The Catholic church has frequently demonstrated throughout history how little tolerance it has for individual freedom. At the link is a case in point. It also is an example that strikes me as totally inconsistent with what God had to say when He did come to town. Many who believe (as do Catholics) that Jesus is God have no problem at all with the varieties of sexual orientation that humans exhibit—at least, no more problem than did God Himself. So the intolerant attitude specifically condemned by God is not uniform across the Christian world, but where the attitude exists (as in the Catholic church), it’s strong. I think it’s more about power, though, than love.
Apparently aka Jackie Chan’s Wushu. So far, so good. Propagandistic overtones are simply patriotic overtones as viewed by an outsider: certainly some US movies are pretty heavy-handed in heaping praise on the US. The approach taken in Wushu is appropriate to a kid’s movie: making everything of an unlikely niceness.
One interesting convention: friends come in ratios (male to female) of 2:1 up to 4:1. I suspect this is simply to reflect facts on the ground in a nation that so long had a one-child per family policy combined with amniocentesis (to determine sex of fetus) and abortion and a veneration for males: way too many males on hand. (I don’t actually have figures: that’s just a deduction from the policy and the procedures and the clue in the movie’s depiction of a good match of friends. Can you imagine Friends as comprising four men and one woman? That is, I suspect, the situation in China.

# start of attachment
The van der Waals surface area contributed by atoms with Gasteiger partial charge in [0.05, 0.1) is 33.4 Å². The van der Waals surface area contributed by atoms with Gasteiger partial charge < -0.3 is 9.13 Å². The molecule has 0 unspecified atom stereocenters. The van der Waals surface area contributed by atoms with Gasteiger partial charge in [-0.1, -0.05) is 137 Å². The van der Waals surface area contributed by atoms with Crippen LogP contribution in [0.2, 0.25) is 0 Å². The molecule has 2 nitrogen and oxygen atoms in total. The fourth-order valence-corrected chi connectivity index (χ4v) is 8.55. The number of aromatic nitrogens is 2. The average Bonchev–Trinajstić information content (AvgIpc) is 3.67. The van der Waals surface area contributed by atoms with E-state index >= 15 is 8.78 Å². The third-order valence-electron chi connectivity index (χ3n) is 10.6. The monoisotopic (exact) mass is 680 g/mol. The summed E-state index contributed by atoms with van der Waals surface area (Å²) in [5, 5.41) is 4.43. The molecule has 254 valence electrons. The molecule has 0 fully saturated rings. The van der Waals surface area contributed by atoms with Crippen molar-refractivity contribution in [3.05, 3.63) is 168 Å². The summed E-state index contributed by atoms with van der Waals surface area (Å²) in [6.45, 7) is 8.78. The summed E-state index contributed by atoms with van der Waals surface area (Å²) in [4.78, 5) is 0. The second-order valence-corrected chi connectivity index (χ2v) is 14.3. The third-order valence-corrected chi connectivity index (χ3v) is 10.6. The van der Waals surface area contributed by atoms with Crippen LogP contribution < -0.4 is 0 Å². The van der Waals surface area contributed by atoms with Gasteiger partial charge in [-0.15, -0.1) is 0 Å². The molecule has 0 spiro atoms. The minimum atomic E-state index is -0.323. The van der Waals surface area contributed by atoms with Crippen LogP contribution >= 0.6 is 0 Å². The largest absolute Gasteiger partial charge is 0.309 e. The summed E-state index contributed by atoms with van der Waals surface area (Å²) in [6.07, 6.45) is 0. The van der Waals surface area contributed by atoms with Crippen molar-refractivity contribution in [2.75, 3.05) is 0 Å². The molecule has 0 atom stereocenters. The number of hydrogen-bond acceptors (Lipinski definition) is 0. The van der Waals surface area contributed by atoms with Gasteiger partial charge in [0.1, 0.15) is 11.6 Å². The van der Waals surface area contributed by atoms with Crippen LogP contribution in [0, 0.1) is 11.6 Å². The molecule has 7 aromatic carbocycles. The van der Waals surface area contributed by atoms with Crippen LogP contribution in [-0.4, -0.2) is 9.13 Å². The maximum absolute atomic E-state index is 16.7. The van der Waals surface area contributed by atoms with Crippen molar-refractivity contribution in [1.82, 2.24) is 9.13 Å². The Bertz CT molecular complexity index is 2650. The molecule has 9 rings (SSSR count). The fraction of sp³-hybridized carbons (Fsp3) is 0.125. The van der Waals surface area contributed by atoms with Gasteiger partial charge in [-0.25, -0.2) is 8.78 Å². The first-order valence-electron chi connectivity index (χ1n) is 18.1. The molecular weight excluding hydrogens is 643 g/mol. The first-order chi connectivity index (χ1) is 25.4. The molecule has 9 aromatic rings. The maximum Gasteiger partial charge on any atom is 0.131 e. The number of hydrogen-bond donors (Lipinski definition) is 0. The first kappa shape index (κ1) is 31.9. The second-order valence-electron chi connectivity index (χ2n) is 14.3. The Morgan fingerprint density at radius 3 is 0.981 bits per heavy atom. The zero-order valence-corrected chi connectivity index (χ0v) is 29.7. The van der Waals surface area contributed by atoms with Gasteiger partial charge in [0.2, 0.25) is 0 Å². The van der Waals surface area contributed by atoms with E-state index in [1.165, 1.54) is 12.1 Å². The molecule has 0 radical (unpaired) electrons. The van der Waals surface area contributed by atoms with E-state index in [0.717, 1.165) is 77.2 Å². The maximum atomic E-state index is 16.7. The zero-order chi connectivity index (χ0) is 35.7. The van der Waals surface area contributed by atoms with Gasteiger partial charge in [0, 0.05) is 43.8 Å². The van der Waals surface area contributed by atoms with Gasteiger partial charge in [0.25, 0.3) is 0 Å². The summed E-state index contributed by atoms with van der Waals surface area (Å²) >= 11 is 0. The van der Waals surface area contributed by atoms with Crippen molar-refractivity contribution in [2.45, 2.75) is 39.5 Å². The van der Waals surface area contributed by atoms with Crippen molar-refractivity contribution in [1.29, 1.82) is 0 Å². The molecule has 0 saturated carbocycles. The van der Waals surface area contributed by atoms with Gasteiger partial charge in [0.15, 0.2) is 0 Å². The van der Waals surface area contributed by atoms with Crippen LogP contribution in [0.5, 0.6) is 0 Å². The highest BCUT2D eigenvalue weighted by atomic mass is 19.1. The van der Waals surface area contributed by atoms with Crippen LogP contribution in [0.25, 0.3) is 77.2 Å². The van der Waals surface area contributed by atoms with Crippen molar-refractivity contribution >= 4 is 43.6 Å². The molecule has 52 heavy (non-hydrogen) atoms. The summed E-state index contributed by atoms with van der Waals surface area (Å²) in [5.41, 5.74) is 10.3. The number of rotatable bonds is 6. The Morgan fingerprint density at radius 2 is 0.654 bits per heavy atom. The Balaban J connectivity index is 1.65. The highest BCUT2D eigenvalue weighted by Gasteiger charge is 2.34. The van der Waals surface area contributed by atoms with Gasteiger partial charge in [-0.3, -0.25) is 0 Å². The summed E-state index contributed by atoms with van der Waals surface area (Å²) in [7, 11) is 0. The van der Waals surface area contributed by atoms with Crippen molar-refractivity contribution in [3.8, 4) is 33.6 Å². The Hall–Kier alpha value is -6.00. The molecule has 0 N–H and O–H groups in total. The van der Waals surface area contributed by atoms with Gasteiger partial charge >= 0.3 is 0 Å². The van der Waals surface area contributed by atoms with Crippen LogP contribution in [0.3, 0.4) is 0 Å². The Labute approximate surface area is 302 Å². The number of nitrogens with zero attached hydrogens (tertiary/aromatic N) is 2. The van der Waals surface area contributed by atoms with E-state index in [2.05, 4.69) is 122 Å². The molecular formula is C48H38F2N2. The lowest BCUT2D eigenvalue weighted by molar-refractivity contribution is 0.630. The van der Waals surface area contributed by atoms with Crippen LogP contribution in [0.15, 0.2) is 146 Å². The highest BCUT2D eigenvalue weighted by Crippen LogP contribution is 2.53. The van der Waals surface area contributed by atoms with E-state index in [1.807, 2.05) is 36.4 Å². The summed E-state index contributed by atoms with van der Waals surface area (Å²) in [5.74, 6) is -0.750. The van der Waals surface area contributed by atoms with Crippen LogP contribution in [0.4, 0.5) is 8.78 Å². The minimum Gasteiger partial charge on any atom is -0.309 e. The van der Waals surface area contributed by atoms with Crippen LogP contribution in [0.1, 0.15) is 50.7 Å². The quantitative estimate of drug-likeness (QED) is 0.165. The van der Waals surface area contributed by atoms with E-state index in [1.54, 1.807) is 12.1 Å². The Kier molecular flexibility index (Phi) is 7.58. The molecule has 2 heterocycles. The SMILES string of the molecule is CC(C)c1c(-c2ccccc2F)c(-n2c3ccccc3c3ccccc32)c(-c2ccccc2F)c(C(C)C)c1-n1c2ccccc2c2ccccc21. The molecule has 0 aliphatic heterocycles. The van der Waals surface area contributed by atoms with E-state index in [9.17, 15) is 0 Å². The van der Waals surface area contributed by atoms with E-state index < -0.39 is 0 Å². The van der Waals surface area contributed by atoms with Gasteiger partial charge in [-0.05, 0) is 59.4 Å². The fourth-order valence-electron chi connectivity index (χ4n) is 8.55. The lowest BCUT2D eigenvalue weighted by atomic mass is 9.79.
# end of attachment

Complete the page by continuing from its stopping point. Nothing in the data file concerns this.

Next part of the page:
Perhaps that is why the incessant mass synchronized physical drills and songs. As William H. McNeill observes in his admirable book The Pursuit of Power: Technology, Armed Force, and Society since A.D. 1000, a happy discovery in the development of military power was how having troops march in step and do other synchronized group movements (“close-order drill”) built a kind of esprit de corps that was never previously achieved: it built a loyalty of individual to group. I supposed it brought into being a meme entity built from the consensual awareness of all within the group. Once the individual is quite ready to sacrifice his life for his group, you have the modern army. And the group synchronized movements seem essential.
At any rate, the movie has quite a few. Maybe in part it’s to sop up all the extra energy from the unattached males. McNeill points how this has historically been a fraught situation. Napoleon solved it by sending excess French males off to invade other countries and thus (in effect) be supported by them. England sent its excess sons out to Empire, as officers and soldiers. India alone must have sopped up quite a few.
This should not be construed as disapproval: just observation. Indeed, I see a lot of value in wushu, and both grandsons are students.
UPDATE: According to Wikipedia:
According to a report by the State Population and Family Planning Commission, there will be 30 million more men than women [in China] in 2020, potentially leading to social instability, and courtship-motivated emigration. The correlation between the increase of sex ratio disparity on birth and the deployment of one child policy would appear to have been caused by the one-child policy.
Interesting: had my first incidence of night sweats in quite a while. And night sweats are quite different than simply sweating at night. So I got up, chewed a Tums, drank a glass of water, back to bed, and the sweats stopped forthwith.